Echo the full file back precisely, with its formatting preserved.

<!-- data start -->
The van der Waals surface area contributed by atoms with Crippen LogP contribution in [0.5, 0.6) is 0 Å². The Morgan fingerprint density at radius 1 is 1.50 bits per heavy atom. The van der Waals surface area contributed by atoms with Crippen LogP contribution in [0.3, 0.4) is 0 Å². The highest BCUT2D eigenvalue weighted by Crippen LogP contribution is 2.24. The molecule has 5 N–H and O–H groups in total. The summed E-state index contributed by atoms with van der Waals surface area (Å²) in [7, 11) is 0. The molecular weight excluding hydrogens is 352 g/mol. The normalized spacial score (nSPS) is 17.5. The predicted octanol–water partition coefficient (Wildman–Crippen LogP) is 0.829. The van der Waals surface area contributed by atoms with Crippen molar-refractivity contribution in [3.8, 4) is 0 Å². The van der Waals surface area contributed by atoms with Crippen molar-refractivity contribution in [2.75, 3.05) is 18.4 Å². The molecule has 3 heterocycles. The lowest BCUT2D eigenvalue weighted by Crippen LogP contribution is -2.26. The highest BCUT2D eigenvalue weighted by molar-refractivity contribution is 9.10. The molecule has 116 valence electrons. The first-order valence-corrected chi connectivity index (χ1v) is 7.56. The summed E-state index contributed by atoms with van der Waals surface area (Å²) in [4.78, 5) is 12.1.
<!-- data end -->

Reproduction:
The van der Waals surface area contributed by atoms with Crippen LogP contribution in [0.5, 0.6) is 0 Å². The Morgan fingerprint density at radius 1 is 1.50 bits per heavy atom. The van der Waals surface area contributed by atoms with Crippen LogP contribution in [0.3, 0.4) is 0 Å². The highest BCUT2D eigenvalue weighted by Crippen LogP contribution is 2.24. The molecule has 5 N–H and O–H groups in total. The summed E-state index contributed by atoms with van der Waals surface area (Å²) in [7, 11) is 0. The molecular weight excluding hydrogens is 352 g/mol. The normalized spacial score (nSPS) is 17.5. The predicted octanol–water partition coefficient (Wildman–Crippen LogP) is 0.829. The van der Waals surface area contributed by atoms with Crippen molar-refractivity contribution in [3.8, 4) is 0 Å². The van der Waals surface area contributed by atoms with Crippen molar-refractivity contribution in [2.75, 3.05) is 18.4 Å². The molecule has 3 heterocycles. The lowest BCUT2D eigenvalue weighted by Crippen LogP contribution is -2.26. The highest BCUT2D eigenvalue weighted by molar-refractivity contribution is 9.10. The molecule has 116 valence electrons. The first-order valence-corrected chi connectivity index (χ1v) is 7.56. The summed E-state index contributed by atoms with van der Waals surface area (Å²) in [4.78, 5) is 12.1.